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1

Artificial Reefs: Proceedings of a Conference Held September 13-15, 1979 in Daytona Beach, Florida.  

National Technical Information Service (NTIS)

The Conference on Artificial Reefs, held in Daytona Beach, Florida on September 13-15, 1979, dealt with a variety of perspectives on artificial reefs as an improvement on the natural habitat of fish, in various coastal areas. Subjects considered were: sit...

D. Y. Aska

1981-01-01

2

78 FR 33969 - Special Local Regulations; Daytona Beach Grand Prix of the Sea, Atlantic Ocean; Daytona Beach, FL  

Federal Register 2010, 2011, 2012, 2013

...Grand Prix of the Sea, Atlantic Ocean; Daytona Beach, FL AGENCY...on the waters of the Atlantic Ocean east of Daytona Beach, Florida...Room W12-140 on the ground floor of the Department of Transportation...on the waters of the Atlantic Ocean east of Daytona Beach,...

2013-06-06

3

Trends in Alcohol Knowledge and Drinking Patterns Among Students Who Visited Daytona Beach, Florida, During Spring Break, 1981-1983.  

ERIC Educational Resources Information Center

Assesses changes in student knowledge of and patterns related to drinking. Using data collected from college students visiting Daytona Beach, Florida, during spring break, found that trends toward increased consumption of alcoholic beverages among college students which occurred prior to 1981 have now stabilized and are beginning to reverse…

Gonzalez, Gerardo M.

1986-01-01

4

Aerial gamma ray and magnetic survey: Gainesville and Daytona Beach quadrangles, Florida. Final report  

SciTech Connect

The Gainesville and Daytona Beach quadrangles cover 9250 square miles of land in north-central Florida. The area includes moderately thick sections of platform sediments covering the pre-Cretaceous Peninsular Arch. Surficial materials are composed of Tertiary or more recent deposits. A search of available literature revealed no known significant uranium deposits. Sixty-four uranium anomalies were detected and are discussed briefly in this report. All appear to be related to culture. One well-defined group of anomalies appear to have higher uranium concentrations and are closely associated with the Hawthorne Formation. These few anomalies are considered significant and suggest that more detailed local resource studies should concentrate in this area. Magnetic data appear to suggest complexities in the Paleozoic and older basement material. While some linear features appear related to known diabase dikes, several isolated features are not accounted for by known information.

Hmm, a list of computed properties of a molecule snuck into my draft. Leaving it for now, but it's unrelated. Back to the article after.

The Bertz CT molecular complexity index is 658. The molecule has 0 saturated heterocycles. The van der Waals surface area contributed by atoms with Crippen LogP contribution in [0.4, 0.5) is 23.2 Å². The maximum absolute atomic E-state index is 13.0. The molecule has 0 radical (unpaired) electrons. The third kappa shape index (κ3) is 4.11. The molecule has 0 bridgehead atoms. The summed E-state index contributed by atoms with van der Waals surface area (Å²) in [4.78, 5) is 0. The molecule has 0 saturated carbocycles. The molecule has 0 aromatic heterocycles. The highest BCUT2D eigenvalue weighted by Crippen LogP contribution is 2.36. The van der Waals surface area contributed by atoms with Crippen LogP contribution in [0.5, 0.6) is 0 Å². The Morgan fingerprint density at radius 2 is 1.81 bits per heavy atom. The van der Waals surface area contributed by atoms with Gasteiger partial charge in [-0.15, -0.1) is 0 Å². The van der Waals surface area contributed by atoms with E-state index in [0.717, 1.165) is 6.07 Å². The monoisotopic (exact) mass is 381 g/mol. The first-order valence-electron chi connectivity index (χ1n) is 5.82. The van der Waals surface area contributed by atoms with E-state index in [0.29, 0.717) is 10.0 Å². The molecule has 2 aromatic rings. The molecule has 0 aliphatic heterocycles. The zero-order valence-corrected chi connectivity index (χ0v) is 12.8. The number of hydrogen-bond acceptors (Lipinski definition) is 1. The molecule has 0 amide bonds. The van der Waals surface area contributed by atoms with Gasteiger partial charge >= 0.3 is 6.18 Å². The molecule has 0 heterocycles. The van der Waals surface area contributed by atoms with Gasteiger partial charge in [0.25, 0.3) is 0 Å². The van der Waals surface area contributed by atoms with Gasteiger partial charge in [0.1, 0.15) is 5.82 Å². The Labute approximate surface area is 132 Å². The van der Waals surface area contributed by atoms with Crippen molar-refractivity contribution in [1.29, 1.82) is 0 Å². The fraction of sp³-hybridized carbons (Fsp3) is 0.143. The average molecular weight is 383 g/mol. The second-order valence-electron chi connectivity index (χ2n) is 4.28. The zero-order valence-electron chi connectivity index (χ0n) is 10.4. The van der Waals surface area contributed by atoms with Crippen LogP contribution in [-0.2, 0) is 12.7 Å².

Not Available

1981-03-01

5

77 FR 50062 - Safety Zone; Embry-Riddle Wings and Waves, Atlantic Ocean; Daytona Beach, FL  

Federal Register 2010, 2011, 2012, 2013

...Safety Zone; Embry-Riddle Wings and Waves, Atlantic Ocean; Daytona Beach, FL AGENCY...Florida during the Embry-Riddle Wings and Waves air show. The event is scheduled to take...T07-0653 Safety Zone; Embry Riddle Wings and Waves, Atlantic Ocean, Daytona Beach,...

2012-08-20

6

International Business Courses and Programs at Daytona Beach Community College. 1994-1995 Annual Report.  

ERIC Educational Resources Information Center

The Center for International Business Education at Florida's Daytona Beach Community College (DBCC) was established to help internationalize business programs at the college. This report provides an overview of progress made at DBCC in 1994-95, discussing international business courses and programs developed and resources that have been committed…

Delaney, Evelyn

7

Motorcycle casualties sustained during daytona beach bike week 2000: lessons learned  

Microsoft Academic Search

Study objective: In March 2000, an estimated 500,000 people attended an annual motorcycle rally in Daytona Beach, FL, where approximately 64,000 residents live year-round. The media reported 15 deaths during this 10-day event. To more comprehensively assess the extent of trauma and need for emergency medical care, we investigated all motorcycle crashes, regardless of outcome. Methods: Motorcycle-related crash data from

Dafna Kanny; Richard A. Schieber; Bruce H. Jones; George W. Ryan; Bonita J. Sorensen

2003-01-01

8

Fort Myers Beach Channel, Florida. Navigation.  

National Technical Information Service (NTIS)

The planned project will extend the existing navigation channel at Fort Myers Beach, Fort Myers, Lee County, Florida about 2,000 feet easterly. This extension will facilitate shrimp boat and barge traffic movement to and from terminal facilities located b...

1971-01-01

9

Analysis of Buoy Coating Specimens Exposed in Seawater at Daytona Beach, Florida.  

National Technical Information Service (NTIS)

Eighteen premium antifouling marine coatings systems are being examined to determine extended service life potential. Premium systems were selected to contain combinations of (1) substrate, (2) pretreatments, (3) anticorrosive tiecoats, (4) antifouling to...

R. J. Dick B. J. Merrell L. J. Nowacki J. R. Sherrard

1975-01-01

10

76 FR 28130 - Coastal Bank, Cocoa Beach, Florida; Notice of Appointment of Receiver  

Federal Register 2010, 2011, 2012, 2013

...OF THE TREASURY Office of Thrift Supervision Coastal Bank, Cocoa Beach, Florida; Notice of Appointment of Receiver Notice is...Deposit Insurance Corporation as sole Receiver for Coastal Bank, Cocoa Beach, Florida, (OTS No. 15445) on May 6, 2011....

2011-05-13

11

The Effects of an Education Campaign on Beach User Perceptions of Beach-Nesting Birds in Pinellas County, Florida  

Microsoft Academic Search

Much of the suitable habitat for birds that nest on beaches in Florida is managed by municipal and county governments whose primary goal is human recreation. Birds attempting to nest on these beaches are exposed to higher levels of human disturbance and predation by human-associated species than birds on more natural, protected beaches. An education program about the birds was